Canon EOS-50D White Balance Scores
**Whenever you take a photograph, especially using a high ISO, you will notice semi-random areas of static across the entire image, especially in regions of flat color. This speckling worsens because of the increased sensitivity at these higher settings, so small fluctuations in light level and photonic activity get recorded as static on the image. Noise won't be very obvious if you're just shooting low resolution photos for the Internet, or for small prints, but once you get into larger file sizes, it's far more noticeable. Seeing as the 50D shoots images large enough to print 15'x10' at 300 pixels per inch, image noise can definitely be a noticeable problem, especially if you use the expanded ISO range (up to ISO 12800).
To test the levels of noise produced by the camera, we shoot a well lit Gretag Macbeth chart at every available ISO, including automatic, and run the resulting image through Imatest, which can tell us the amount of noise produced. The 50D has an extended ISO range, which approximates ISO 6400 and 12800, and while we did test at these levels, we didn't score based on them. We also run all these tests using all levels of High ISO noise reduction, to test just effective these utilities are.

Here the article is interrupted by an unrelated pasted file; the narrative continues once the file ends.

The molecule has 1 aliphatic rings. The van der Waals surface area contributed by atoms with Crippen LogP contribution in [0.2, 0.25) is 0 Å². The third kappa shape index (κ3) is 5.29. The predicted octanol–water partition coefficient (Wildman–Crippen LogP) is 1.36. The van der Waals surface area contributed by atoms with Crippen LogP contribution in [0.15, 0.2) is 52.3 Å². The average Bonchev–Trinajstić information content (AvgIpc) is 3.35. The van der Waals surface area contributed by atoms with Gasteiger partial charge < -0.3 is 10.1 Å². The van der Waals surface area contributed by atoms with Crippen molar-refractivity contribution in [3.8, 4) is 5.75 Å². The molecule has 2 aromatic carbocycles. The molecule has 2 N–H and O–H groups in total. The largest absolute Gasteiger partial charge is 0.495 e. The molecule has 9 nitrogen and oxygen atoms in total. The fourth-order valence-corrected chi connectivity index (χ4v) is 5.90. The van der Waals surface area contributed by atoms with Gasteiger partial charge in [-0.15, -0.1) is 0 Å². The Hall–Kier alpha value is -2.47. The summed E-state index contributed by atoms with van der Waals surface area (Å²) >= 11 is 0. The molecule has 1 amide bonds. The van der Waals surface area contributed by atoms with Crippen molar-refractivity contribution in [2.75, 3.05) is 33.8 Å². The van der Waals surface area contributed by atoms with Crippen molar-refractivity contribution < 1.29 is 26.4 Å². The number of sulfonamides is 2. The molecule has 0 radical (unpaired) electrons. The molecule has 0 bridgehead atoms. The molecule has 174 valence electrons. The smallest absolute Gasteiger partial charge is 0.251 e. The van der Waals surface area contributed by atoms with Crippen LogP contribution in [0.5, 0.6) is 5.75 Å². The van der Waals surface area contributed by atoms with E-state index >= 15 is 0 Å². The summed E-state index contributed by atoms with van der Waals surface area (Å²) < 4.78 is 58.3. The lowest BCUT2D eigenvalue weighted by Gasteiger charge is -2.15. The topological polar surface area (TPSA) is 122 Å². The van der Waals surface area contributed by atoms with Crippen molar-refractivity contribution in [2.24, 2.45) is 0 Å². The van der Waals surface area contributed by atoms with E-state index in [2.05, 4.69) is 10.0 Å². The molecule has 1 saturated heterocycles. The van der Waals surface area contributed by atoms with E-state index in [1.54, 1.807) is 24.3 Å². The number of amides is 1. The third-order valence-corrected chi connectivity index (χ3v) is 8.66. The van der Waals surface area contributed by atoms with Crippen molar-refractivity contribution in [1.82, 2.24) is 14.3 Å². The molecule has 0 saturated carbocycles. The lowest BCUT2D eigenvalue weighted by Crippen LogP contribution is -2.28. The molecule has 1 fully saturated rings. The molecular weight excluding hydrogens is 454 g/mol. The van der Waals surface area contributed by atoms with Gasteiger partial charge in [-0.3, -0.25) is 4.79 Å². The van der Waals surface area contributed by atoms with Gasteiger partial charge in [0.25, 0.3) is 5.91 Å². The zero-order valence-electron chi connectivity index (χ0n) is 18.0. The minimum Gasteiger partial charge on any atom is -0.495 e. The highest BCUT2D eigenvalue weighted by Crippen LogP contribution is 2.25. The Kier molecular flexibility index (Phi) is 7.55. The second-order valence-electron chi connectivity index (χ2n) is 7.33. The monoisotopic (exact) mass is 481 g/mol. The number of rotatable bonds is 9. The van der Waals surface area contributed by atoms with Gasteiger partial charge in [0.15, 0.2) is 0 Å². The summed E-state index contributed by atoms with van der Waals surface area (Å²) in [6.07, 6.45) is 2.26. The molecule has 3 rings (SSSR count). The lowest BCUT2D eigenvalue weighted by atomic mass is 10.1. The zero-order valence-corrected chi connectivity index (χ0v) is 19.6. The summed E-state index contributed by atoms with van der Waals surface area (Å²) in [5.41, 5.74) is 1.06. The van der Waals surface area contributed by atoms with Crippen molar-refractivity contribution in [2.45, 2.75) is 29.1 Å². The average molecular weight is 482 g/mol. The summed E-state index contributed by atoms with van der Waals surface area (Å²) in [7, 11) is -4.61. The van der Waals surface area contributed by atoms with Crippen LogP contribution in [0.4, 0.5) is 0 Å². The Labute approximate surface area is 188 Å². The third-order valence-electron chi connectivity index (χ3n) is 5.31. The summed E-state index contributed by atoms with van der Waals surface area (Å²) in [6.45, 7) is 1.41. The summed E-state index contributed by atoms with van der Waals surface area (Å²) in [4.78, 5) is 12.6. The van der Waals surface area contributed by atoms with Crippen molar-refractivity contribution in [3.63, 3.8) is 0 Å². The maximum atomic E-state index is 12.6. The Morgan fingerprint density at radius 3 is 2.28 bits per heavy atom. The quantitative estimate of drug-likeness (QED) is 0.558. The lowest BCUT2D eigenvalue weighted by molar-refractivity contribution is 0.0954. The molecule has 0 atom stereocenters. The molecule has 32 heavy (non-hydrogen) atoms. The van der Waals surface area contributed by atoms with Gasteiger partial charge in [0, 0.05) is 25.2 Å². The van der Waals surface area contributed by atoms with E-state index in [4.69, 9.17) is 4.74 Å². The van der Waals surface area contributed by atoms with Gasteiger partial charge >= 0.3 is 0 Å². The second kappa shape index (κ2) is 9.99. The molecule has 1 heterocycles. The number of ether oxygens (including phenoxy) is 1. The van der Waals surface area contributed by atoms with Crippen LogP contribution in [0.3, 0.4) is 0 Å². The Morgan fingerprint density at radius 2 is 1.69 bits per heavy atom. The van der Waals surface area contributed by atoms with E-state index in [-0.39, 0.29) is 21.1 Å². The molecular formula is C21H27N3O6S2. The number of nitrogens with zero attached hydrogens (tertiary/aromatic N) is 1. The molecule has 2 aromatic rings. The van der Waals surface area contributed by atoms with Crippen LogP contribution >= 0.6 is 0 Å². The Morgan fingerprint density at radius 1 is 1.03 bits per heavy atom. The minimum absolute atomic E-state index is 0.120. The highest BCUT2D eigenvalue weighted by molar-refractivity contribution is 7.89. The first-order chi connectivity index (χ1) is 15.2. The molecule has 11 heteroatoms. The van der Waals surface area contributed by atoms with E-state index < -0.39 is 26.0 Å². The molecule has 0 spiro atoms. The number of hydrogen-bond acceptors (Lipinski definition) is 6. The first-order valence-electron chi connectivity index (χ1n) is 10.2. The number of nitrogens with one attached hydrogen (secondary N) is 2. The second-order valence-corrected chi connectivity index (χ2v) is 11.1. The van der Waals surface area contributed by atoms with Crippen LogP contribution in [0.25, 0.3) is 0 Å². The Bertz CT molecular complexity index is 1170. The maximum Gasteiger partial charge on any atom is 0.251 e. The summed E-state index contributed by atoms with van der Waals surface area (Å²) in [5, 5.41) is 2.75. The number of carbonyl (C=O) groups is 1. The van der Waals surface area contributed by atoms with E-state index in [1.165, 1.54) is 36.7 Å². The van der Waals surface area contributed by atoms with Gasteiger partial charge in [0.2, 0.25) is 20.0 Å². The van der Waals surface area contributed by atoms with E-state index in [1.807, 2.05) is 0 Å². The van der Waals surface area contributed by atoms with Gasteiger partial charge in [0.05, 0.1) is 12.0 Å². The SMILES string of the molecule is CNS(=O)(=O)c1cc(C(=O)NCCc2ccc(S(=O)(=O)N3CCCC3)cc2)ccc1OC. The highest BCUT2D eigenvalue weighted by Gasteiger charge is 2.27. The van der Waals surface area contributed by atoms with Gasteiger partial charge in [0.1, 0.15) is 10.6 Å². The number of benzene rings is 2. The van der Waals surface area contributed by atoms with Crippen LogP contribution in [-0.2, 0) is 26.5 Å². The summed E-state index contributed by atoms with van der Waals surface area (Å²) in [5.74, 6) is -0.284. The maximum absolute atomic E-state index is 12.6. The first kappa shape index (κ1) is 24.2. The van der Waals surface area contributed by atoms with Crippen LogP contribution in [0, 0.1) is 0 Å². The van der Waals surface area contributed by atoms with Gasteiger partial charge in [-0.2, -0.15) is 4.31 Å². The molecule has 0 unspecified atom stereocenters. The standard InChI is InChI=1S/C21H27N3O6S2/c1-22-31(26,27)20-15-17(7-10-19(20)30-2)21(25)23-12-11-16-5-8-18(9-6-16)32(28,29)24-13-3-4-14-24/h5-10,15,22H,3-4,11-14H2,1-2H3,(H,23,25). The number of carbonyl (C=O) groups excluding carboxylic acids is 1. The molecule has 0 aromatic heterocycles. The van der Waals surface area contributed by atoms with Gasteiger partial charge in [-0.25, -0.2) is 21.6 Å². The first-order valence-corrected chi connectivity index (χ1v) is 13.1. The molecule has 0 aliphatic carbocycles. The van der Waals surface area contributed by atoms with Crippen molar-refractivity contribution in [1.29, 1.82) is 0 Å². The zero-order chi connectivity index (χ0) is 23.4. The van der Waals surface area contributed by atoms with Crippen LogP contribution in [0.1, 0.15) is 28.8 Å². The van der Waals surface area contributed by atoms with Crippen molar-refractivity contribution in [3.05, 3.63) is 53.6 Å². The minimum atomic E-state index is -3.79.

Noise – Manual ISO*(13.07)*
With noise reduction turned off, noise levels peaked at 2.7% at ISO 3200, but reached up to 5% once we extended the ISO to 12800. At the lower end, these are pretty good results, and shooting below ISO 800 will keep noise levels below 1.5%. The 50D offers three levels of high ISO noise reduction: low, normal and high. While set on high, noise levels are reduced significantly. At ISO 3200, this reduction technology lowers the noise levels to 1.2% and at 12800 the noise level is 2.8%. As you can see, using the reduction tools can dramatically lower the amount of static in the image, but the downside is that you lose a small amount of color accuracy and detail as a price.
Since we score based on the best result from all the noise reduction settings, the 50D's very effective noise reduction setting netted a good score for this section.
Canon EOS-50D Manual Noise Scores
Our automatic noise test isn't solely a measure of noise levels, but also of how smart the camera is when left to its own devices. We shoot the well-lit Gretag Macbeth chart with the ISO set to automatic, and look at what level the camera decides is appropriate. The lighting setup is bright enough that ISO 100 or 200 would be appropriate, and would result in a much higher score. The 50D, in its computer-ish wisdom, decided to shoot at ISO 400. This, coupled with generally low level of image noise, resulted in a pretty good score for the camera.